My name is Alex Rizaldi, and I am from Chadds Ford, PA (a Philadelphia suburb). I am a rising sophomore at the University of Pennsylvania studying biology on the pre-med track. As my first research experience and my first in-depth exposure to the environmental health field, STEER has been monumental in helping me determine my academic and career paths. This summer, under the mentorship of Dr. Blanca Himes, I have been investigating neighborhood characteristics that may be associated with COVID-19 in Philadelphia.
What is your summer research project?
COVID-19, the infectious disease caused by the novel coronavirus SARS-CoV-2, has infected 5.3 million Americans and over 30,000 Philadelphians as of August 17, 2020. What is unique about COVID-19 is that it affects people in a variety of ways; those who test positive may have no symptoms, suffer from nausea or loss of smell, or unfortunately experience severe outcomes like hospitalization or death. However, what is not unique about COVID-19 is that racial and socioeconomic disparities have been reported, with minority and low-income populations being disproportionately affected by the disease. With all of this in mind, there were two goals of my research. First, I wanted to see
what areas in Philadelphia have worse COVID-19 outcomes (positivity, testing rate, hospitalization rate, death rate) compared to others. Second, I wanted to see what neighborhood characteristics (prevalence of medical conditions like asthma, health behaviors like smoking, socioeconomic status, demographics) may be associated with the areas of worse COVID-19 outcomes. Using public data sources including the Pennsylvania Department of Health, the Philadelphia Department of Public Health, and the Public Health Management Corporation, I calculated zip code-level metrics to visualize and analyze in R. For these metrics, I also excluded COVID-19 cases and deaths attributed to nursing homes and prisons, as disease transmission in those congregate living facilities do not accurately reflect community spread in the underlying population. From my preliminary analysis using bivariate and lasso regressions, educational attainment and household size seem to be most associated with COVID-19 outcomes. However, I plan to conduct additional analysis and expand into surrounding counties in Southeast Pennsylvania to further investigate and validate these associations.
Maps showing COVID-19 positive test rates (left) and percent of adults with graduate education (right) by zip code in Philadelphia.
What are the implications of your research?
The COVID-19 pandemic has exposed the shortcomings of our healthcare system and has emphasized the need to prioritize public health. This type of epidemiology and health disparities research is vital in informing policy decisions that are rooted in science and accurately portray the needs of the community. By identifying subsets of the Philadelphia population that are being disproportionately affected by COVID-19, in addition to the neighborhood characteristics associated with specific COVID-19 outcomes, the city will be able to efficiently address specific populations that require greater access to testing, health care, and education.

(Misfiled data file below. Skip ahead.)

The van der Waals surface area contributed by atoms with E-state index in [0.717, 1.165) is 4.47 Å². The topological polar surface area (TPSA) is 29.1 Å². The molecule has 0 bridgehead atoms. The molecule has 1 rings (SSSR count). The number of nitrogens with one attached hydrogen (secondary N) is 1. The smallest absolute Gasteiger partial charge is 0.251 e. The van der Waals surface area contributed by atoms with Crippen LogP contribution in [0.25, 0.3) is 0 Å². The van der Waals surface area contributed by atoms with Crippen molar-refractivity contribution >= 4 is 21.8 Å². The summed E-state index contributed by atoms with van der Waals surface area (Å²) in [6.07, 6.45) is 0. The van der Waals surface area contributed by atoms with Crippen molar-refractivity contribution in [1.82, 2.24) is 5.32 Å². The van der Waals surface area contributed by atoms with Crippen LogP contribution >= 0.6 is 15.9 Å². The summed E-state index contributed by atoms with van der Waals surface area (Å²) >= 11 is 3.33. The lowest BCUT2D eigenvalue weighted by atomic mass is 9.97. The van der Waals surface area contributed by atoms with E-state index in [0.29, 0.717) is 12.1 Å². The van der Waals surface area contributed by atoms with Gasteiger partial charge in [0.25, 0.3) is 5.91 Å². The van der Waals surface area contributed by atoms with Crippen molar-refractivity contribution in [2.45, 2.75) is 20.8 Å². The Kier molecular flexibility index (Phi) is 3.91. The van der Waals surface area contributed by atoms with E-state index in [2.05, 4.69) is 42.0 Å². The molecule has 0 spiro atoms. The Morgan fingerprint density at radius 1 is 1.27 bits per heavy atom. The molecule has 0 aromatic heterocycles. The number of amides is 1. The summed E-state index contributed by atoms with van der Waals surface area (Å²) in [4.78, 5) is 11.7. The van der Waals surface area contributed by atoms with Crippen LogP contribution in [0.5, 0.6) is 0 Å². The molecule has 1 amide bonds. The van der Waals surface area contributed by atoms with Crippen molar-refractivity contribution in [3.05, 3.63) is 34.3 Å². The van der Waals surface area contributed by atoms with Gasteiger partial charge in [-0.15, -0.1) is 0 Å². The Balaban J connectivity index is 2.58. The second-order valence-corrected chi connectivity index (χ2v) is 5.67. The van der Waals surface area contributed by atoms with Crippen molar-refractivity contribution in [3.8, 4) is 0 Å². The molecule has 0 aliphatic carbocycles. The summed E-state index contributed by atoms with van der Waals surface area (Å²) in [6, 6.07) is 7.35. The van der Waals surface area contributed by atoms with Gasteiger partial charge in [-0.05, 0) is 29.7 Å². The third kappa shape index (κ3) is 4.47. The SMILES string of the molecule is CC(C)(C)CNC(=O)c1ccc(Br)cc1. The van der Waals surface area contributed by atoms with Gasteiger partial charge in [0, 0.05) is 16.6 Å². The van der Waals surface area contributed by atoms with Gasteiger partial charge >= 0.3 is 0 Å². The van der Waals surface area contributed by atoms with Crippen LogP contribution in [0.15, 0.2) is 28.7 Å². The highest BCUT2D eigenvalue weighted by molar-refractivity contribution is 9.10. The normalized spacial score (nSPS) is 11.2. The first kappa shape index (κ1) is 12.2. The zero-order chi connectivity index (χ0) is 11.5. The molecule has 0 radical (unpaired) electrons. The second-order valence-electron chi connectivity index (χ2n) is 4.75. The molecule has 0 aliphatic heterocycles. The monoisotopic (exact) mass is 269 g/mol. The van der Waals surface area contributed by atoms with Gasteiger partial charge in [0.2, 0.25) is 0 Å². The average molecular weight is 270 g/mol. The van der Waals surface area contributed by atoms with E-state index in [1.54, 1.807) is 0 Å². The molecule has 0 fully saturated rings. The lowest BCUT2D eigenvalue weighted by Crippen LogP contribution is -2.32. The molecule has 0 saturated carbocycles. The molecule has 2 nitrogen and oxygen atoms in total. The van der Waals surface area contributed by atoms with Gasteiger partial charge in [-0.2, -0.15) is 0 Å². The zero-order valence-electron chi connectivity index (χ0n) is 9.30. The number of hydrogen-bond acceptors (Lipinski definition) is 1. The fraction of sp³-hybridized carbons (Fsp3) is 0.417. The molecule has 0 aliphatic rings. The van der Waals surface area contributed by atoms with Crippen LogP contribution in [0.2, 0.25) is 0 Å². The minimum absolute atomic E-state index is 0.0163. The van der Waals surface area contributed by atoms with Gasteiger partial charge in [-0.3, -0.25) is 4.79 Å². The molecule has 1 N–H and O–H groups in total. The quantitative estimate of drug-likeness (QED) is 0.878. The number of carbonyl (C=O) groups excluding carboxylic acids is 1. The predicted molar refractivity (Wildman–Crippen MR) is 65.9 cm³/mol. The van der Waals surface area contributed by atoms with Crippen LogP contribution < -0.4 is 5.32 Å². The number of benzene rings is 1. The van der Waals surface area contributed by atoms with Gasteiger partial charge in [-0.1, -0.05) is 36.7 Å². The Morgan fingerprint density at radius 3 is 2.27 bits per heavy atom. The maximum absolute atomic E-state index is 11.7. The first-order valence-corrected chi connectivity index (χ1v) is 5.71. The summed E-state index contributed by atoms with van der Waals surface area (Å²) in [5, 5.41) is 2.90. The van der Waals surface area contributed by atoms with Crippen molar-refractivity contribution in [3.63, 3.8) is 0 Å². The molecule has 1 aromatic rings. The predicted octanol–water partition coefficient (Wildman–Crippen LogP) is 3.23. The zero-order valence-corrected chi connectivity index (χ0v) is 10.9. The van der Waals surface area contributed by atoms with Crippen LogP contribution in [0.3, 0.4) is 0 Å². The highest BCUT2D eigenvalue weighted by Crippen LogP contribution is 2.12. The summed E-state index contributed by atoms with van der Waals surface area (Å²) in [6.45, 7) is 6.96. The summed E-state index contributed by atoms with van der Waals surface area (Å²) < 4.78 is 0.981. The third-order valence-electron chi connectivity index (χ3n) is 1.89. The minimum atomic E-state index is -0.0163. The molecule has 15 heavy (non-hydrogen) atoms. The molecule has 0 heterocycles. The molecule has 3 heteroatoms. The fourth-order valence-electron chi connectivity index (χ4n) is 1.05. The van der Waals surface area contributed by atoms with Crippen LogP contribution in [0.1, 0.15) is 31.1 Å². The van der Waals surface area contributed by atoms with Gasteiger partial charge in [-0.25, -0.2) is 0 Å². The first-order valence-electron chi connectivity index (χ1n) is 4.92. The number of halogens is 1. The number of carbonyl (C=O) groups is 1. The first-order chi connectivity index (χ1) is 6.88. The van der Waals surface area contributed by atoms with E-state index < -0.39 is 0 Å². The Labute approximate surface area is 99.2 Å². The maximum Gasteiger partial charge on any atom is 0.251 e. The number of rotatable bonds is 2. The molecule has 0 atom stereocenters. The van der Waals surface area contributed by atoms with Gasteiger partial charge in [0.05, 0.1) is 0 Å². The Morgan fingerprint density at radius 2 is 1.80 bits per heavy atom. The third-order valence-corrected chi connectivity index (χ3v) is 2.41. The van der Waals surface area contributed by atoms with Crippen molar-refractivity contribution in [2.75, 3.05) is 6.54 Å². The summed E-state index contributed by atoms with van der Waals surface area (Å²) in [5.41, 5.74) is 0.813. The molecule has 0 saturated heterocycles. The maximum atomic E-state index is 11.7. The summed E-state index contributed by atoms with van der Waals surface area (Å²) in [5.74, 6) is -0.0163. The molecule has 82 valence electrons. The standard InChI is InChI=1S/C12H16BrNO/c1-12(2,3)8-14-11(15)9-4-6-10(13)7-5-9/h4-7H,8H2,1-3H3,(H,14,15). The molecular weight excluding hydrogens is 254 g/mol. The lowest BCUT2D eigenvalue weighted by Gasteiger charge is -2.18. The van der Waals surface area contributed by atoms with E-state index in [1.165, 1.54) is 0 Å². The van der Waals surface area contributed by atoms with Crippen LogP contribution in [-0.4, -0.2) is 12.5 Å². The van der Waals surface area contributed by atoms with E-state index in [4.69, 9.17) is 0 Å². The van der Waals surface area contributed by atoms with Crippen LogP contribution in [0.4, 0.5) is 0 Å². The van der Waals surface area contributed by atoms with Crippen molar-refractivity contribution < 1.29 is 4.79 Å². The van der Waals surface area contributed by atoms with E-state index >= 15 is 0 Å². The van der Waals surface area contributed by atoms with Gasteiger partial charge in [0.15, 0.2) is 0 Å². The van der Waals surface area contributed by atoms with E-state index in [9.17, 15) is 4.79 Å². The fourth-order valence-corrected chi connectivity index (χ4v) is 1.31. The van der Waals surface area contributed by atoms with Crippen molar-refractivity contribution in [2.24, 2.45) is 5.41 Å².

What new skills have you gained through your research?
Conducting an independent project from start to finish has been incredibly valuable in immersing myself in the research process—from developing a research question, to manipulating (and learning the limitations of) public data, to writing and presenting my results. I have gained proficiency in QGIS and primarily R programming, specifically in data manipulation, geocoding, data visualization, and regression analysis. This experience has also helped me develop my leadership and communication skills and build relationships with guest lecturers, program directors, and fellow interns despite the fully virtual format.
A less concrete, but equally important, skill that I have gained this summer is an awareness of the intersection between clinical work, policy, research. Through my research this summer, I have been able to translate the health disparities I have observed as a campus EMT, COVID-19 response volunteer, and free clinic intake worker to the neighborhood-level research and mapping I have done for Philadelphia. And more importantly, now I will always consider the social determinants of health and environmental exposures of the patients I encounter in my clinical work. With all of these new insights and a reaffirmed desire to pursue a career in the medical field, I am very excited to continue with my research with the Himes Lab following the STEER program end.